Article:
Us Lobbying Reform

1841 Words Dec 22nd, 2014 8 Pages
Since the creation of the United States government, political lobbying has played a large role in influencing the creation and modification of laws. The act of lobbying is to solicit or try to influence the votes of members of a legislative body (Dictionary.com). There has always been controversy surrounding the political lobbying system, due to the potential of corruption through bribery. Two important pieces of legislation became laws as a result of this controversy. The Federal Regulation of Lobbying Act of 1946 and the Lobbying Disclosure Act of 1995 were created to prevent potential abuse within the political lobbying system.

The purpose of lobbying is to communicate to public officials the special interests of specific groups.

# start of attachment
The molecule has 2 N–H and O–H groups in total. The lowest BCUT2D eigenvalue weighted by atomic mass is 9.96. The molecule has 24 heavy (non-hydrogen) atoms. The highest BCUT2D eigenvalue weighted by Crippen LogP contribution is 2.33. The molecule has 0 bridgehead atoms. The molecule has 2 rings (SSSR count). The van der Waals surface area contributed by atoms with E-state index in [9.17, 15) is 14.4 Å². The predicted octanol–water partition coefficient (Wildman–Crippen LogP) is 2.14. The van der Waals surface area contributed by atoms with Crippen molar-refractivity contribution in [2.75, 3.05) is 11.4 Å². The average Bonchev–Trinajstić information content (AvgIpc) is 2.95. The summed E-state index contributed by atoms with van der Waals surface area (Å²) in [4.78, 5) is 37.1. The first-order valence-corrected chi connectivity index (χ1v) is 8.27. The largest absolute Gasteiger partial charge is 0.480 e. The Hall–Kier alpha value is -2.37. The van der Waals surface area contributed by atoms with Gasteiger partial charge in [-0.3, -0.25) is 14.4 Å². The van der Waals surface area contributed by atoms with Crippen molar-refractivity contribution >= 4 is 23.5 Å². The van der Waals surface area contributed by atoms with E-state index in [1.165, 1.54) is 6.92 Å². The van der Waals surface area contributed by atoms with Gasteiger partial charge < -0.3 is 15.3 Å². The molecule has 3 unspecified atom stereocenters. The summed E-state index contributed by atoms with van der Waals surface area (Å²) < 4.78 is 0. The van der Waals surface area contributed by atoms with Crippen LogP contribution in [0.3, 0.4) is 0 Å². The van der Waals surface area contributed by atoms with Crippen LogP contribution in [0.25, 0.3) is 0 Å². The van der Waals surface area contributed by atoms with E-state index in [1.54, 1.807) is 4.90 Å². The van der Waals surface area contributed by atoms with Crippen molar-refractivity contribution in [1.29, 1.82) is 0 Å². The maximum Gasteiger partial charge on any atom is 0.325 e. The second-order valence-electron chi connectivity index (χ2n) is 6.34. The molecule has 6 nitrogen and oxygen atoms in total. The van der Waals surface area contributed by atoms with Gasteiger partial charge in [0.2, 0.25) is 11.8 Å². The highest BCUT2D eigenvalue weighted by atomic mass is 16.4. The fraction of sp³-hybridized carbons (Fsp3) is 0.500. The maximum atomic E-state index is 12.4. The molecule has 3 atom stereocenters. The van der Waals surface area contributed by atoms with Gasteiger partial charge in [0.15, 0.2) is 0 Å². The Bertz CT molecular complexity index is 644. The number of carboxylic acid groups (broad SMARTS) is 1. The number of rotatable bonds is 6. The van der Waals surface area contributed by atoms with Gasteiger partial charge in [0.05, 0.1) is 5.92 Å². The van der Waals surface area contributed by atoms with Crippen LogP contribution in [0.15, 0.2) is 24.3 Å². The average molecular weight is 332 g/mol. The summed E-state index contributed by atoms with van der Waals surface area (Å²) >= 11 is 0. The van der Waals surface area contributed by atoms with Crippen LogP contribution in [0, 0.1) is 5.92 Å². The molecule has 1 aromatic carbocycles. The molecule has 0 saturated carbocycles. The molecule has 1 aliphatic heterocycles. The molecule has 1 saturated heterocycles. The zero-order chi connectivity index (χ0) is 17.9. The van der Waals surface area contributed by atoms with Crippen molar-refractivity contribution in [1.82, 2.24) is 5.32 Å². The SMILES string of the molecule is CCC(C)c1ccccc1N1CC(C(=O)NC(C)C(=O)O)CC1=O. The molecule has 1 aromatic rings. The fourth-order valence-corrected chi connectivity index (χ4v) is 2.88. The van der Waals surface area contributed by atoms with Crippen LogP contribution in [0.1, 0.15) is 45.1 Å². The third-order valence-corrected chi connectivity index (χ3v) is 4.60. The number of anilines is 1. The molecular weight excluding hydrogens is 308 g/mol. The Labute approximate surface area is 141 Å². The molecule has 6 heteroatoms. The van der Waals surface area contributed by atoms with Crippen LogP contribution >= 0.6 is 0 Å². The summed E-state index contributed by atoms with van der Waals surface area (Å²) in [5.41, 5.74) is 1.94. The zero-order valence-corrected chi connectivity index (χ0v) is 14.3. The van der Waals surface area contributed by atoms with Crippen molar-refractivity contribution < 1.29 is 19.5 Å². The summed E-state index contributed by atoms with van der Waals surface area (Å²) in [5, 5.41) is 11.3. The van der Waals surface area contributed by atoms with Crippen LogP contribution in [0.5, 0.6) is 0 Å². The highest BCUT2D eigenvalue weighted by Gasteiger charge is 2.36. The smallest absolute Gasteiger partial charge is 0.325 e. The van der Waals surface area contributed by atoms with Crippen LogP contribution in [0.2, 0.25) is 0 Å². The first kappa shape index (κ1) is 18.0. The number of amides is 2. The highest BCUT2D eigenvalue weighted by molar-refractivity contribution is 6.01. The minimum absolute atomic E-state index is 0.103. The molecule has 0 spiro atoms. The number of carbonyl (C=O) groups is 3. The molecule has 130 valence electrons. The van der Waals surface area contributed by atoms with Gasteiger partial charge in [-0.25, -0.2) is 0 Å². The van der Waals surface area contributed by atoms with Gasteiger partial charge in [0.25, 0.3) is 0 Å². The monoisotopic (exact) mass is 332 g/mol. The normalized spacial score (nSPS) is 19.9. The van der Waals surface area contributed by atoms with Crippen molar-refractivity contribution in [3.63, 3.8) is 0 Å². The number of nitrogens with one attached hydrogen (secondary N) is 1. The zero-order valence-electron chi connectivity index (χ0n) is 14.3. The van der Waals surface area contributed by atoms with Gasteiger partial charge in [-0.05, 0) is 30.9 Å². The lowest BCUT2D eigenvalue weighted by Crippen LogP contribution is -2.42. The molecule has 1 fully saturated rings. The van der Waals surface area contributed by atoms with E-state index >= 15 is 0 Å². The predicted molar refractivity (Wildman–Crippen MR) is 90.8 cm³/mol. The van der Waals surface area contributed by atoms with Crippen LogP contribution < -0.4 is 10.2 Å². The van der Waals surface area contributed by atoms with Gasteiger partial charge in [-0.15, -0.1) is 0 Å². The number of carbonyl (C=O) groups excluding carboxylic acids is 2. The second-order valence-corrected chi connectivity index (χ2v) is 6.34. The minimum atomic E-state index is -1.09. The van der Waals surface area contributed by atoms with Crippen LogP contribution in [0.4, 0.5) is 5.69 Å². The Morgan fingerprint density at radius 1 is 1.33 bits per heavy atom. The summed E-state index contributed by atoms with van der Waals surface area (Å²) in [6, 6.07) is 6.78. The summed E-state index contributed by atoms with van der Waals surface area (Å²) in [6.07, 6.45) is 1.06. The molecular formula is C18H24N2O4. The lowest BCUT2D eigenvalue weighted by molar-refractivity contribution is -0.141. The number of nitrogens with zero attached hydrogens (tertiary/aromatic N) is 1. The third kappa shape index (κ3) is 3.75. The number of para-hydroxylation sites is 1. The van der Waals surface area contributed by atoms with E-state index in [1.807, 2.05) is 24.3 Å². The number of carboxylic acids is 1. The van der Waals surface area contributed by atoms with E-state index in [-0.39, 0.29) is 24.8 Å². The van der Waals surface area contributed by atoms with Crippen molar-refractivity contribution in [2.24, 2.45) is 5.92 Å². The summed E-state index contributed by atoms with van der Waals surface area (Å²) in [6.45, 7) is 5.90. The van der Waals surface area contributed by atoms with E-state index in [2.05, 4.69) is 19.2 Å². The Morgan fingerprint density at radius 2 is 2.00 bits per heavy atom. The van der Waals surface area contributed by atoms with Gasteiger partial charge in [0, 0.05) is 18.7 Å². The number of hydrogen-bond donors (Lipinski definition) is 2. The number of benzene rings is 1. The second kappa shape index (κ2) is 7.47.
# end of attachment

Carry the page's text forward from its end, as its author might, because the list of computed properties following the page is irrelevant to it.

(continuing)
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The controversy surrounding political lobbying does not question the act of influencing public officials, but rather the ethics relating to how these public officials are influenced. It is important to distinguish the fine line between bribery and lobbying. It is illegal to bribe a public official in the United States. This would mean that an individual could not provide compensation to a public official for them to behave, or vote, in a specific manner. Lobbyists may donate money to a specific candidate’s political campaign, but they may only do so when there is no expectation that the public official will behave in a favorable way toward the lobbyist or their clients (Mackinder). Lobbyists may bring public officials, their immediate families, and staff on trips or out to dinner. While it is illegal for a lobbyist representing a corporate client from directly bringing, it is not illegal for foreign governments to sponsor for these said trips (Goldmacher). What has begun to happen is lobbyists representing corporate clients may bring public officials on these trips, if the trip is sponsored by a foreign government. The Senate Office of Public Records reported that $3.23 billion was spent on lobbying in 2013, with 12,300 registered lobbyists. Professor James Thurber, who teaches at American University, has studied congressional lobbying for over 30 years, and does not believe these figures are accurate. He believes